The year before, Doyen Sports had provided 3 million euros to Spanish club Sevilla for the purchase of Kondogbia from French side Lens. Half of the sum was handed over as a loan, while the other half was in exchange for a 50% stake in the player. After one season in Spain, and after winning the under-20-year-olds World Cup alongside team mate Paul Pogba, Kondogbia’s value had soared. It was the moment to strike rich on the investment with a new transfer.  The problem was that Sevilla had no wish to sell the Frenchman, and Fifa rules strictly prohibited investment funds from influencing transfer deals.

But that was not enough to stop Doyen Sports. The player’s contract with Sevilla included a 20-million-euro release clause, and the only way to overcome Sevilla’s refusal to sell Kondogbia was to find a club willing to pay the 20 million euros.

Lucas’s trip to Miami, according to documents accessed by the EIC, was primarily to convince Real Madrid president Florentino Perez to agree just such a deal. Now aged 69, Perez is one of the most powerful individuals in Spain. Beyond the prestige bestowed on him as head of the richest club in world football, Perez is also the chairman and CEO of Spanish construction group ACS, the second-largest civil engineering company in the world. His personal wealth is estimated by Forbes magazine at 1.65 billion euros.

To help strike a deal with Perez, Lucas planned to organize a party. The family of Kazakh-Turkish oligarchs who own the Doyen Group possesses a 650-square-metre residence on Fisher Island, a site reserved for the super-rich, lying a short distance from Miami Beach. Nelio Lucas was present at the sprawling property when, at 5.08 p.m. on August 6th 2013, he sent a message from his mobile phone via WhatsApp to Arif Arif, the 27-year-old son of one the four Kazakh brothers who own the Doyen Group, and who runs their Doyen Sports subsidiary alongside Lucas. “I’m in Miami,” wrote Lucas. “Yesterday was amazing. I took few presidents out and even Florentino came with us. Very funny. He removed his tie and danced.” He added that the partying went on at the Mokai club.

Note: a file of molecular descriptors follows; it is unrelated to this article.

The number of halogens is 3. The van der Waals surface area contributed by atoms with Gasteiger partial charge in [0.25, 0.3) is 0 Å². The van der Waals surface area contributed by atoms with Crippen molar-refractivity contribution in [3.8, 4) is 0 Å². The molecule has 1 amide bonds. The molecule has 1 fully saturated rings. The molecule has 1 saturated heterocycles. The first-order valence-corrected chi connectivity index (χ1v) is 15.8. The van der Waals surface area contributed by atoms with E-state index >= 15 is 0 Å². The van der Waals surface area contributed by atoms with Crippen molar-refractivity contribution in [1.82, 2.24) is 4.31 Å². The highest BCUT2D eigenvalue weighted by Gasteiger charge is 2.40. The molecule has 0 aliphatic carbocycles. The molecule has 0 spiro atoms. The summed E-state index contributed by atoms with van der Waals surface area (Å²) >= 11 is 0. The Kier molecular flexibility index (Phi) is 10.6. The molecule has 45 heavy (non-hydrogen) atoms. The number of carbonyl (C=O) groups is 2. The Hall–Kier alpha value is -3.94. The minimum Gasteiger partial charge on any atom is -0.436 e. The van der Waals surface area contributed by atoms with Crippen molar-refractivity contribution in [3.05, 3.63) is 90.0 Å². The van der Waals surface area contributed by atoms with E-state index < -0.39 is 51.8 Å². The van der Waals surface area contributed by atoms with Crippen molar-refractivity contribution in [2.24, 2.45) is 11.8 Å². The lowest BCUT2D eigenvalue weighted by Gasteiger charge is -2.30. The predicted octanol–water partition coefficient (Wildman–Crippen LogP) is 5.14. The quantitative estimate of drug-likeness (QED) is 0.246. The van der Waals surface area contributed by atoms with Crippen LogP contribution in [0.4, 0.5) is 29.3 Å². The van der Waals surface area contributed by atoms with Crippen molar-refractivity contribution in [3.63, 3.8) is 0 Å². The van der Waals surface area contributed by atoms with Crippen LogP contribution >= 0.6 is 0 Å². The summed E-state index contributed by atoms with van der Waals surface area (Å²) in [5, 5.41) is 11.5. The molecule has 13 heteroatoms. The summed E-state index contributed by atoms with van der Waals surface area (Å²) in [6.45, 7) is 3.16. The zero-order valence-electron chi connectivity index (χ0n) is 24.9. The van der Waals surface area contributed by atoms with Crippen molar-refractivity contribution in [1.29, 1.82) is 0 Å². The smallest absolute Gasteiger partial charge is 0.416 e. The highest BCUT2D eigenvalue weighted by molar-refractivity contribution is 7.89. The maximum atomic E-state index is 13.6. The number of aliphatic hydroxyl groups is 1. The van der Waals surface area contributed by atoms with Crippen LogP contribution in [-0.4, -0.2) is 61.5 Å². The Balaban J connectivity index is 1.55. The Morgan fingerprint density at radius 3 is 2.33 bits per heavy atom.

Real Madrid president Florentino Perez who denies taking part in any of sex parties referred to by Nelio Lucas. © Reuters Real Madrid president Florentino Perez who denies taking part in any of sex parties referred to by Nelio Lucas. © Reuters

Lucas wrote of upping the tempo that evening in the Arif family’s Fisher Island residence. “Bro… very important,” he wrote to Arif. “I want to bring some girls to be with us, Florentino, Galliani [editor’s note, Adriano Galliani, vice-president of A.C. Milan) and some directors. It's ok?” Lucas also asked Arif if he can trust a women whose first name is Violet for the procurement of female company. “Never met her bro,” answers Arif Arif. “Do what you have to.”